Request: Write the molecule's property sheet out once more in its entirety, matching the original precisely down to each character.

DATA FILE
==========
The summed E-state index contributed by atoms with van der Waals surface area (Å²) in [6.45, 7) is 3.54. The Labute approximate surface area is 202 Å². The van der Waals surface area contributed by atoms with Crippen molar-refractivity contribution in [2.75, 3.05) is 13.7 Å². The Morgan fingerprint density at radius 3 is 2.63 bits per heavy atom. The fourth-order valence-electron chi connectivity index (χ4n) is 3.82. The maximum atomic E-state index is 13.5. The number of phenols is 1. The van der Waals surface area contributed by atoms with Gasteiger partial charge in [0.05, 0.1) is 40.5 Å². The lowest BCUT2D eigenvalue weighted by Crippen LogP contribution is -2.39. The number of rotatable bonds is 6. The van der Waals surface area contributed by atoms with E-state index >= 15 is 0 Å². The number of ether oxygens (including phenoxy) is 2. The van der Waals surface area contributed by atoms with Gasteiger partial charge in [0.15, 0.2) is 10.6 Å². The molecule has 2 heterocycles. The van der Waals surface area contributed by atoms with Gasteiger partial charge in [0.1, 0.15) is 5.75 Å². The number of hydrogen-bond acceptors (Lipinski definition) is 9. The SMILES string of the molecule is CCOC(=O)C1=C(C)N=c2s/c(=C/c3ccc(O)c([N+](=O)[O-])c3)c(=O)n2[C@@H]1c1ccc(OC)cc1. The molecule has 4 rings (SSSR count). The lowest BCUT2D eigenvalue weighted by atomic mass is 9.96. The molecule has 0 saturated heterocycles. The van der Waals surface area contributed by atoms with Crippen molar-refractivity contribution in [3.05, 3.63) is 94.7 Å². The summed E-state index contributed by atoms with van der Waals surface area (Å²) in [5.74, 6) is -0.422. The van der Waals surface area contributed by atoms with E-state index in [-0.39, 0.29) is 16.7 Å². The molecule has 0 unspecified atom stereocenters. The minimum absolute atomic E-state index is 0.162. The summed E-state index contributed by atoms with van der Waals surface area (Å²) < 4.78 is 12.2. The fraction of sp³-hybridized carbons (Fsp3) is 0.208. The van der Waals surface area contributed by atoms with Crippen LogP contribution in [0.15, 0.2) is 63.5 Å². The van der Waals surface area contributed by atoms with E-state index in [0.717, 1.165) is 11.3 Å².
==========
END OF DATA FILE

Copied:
The summed E-state index contributed by atoms with van der Waals surface area (Å²) in [6.45, 7) is 3.54. The Labute approximate surface area is 202 Å². The van der Waals surface area contributed by atoms with Crippen molar-refractivity contribution in [2.75, 3.05) is 13.7 Å². The Morgan fingerprint density at radius 3 is 2.63 bits per heavy atom. The fourth-order valence-electron chi connectivity index (χ4n) is 3.82. The maximum atomic E-state index is 13.5. The number of phenols is 1. The van der Waals surface area contributed by atoms with Gasteiger partial charge in [0.05, 0.1) is 40.5 Å². The lowest BCUT2D eigenvalue weighted by Crippen LogP contribution is -2.39. The number of rotatable bonds is 6. The van der Waals surface area contributed by atoms with E-state index >= 15 is 0 Å². The number of ether oxygens (including phenoxy) is 2. The van der Waals surface area contributed by atoms with Gasteiger partial charge in [0.15, 0.2) is 10.6 Å². The molecule has 2 heterocycles. The van der Waals surface area contributed by atoms with Gasteiger partial charge in [0.1, 0.15) is 5.75 Å². The number of hydrogen-bond acceptors (Lipinski definition) is 9. The SMILES string of the molecule is CCOC(=O)C1=C(C)N=c2s/c(=C/c3ccc(O)c([N+](=O)[O-])c3)c(=O)n2[C@@H]1c1ccc(OC)cc1. The molecule has 4 rings (SSSR count). The lowest BCUT2D eigenvalue weighted by atomic mass is 9.96. The molecule has 0 saturated heterocycles. The van der Waals surface area contributed by atoms with Crippen molar-refractivity contribution in [3.05, 3.63) is 94.7 Å². The summed E-state index contributed by atoms with van der Waals surface area (Å²) in [5.74, 6) is -0.422. The van der Waals surface area contributed by atoms with E-state index in [-0.39, 0.29) is 16.7 Å². The molecule has 0 unspecified atom stereocenters. The minimum absolute atomic E-state index is 0.162. The summed E-state index contributed by atoms with van der Waals surface area (Å²) < 4.78 is 12.2. The fraction of sp³-hybridized carbons (Fsp3) is 0.208. The van der Waals surface area contributed by atoms with Crippen LogP contribution in [0.15, 0.2) is 63.5 Å². The van der Waals surface area contributed by atoms with E-state index in [0.717, 1.165) is 11.3 Å².